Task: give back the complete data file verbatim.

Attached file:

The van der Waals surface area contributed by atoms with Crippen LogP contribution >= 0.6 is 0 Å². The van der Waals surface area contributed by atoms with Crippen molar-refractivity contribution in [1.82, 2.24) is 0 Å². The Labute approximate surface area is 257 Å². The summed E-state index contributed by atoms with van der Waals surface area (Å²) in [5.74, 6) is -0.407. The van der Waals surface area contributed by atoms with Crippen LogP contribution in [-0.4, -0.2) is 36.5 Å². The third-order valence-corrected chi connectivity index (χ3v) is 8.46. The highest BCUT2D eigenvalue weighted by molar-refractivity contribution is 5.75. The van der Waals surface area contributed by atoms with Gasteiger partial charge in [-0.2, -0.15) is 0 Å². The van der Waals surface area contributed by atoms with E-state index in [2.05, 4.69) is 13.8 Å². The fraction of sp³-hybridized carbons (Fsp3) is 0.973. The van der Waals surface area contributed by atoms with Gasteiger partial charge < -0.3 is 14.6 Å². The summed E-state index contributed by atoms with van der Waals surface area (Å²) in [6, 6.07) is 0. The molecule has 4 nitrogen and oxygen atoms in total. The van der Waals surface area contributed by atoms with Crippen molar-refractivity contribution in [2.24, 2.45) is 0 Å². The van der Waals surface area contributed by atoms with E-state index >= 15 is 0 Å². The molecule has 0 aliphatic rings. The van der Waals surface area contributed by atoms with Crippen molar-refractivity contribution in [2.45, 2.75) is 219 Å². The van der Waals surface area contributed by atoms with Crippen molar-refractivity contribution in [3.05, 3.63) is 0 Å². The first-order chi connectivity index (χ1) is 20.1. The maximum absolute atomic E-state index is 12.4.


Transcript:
The van der Waals surface area contributed by atoms with Crippen LogP contribution >= 0.6 is 0 Å². The van der Waals surface area contributed by atoms with Crippen molar-refractivity contribution in [1.82, 2.24) is 0 Å². The Labute approximate surface area is 257 Å². The summed E-state index contributed by atoms with van der Waals surface area (Å²) in [5.74, 6) is -0.407. The van der Waals surface area contributed by atoms with Crippen LogP contribution in [-0.4, -0.2) is 36.5 Å². The third-order valence-corrected chi connectivity index (χ3v) is 8.46. The highest BCUT2D eigenvalue weighted by molar-refractivity contribution is 5.75. The van der Waals surface area contributed by atoms with Gasteiger partial charge in [-0.2, -0.15) is 0 Å². The van der Waals surface area contributed by atoms with E-state index in [2.05, 4.69) is 13.8 Å². The fraction of sp³-hybridized carbons (Fsp3) is 0.973. The van der Waals surface area contributed by atoms with Gasteiger partial charge < -0.3 is 14.6 Å². The summed E-state index contributed by atoms with van der Waals surface area (Å²) in [6, 6.07) is 0. The molecule has 4 nitrogen and oxygen atoms in total. The van der Waals surface area contributed by atoms with Crippen molar-refractivity contribution in [2.24, 2.45) is 0 Å². The van der Waals surface area contributed by atoms with E-state index >= 15 is 0 Å². The molecule has 0 aliphatic rings. The van der Waals surface area contributed by atoms with Crippen molar-refractivity contribution in [2.45, 2.75) is 219 Å². The van der Waals surface area contributed by atoms with Crippen molar-refractivity contribution in [3.05, 3.63) is 0 Å². The first-order chi connectivity index (χ1) is 20.1. The maximum absolute atomic E-state index is 12.4.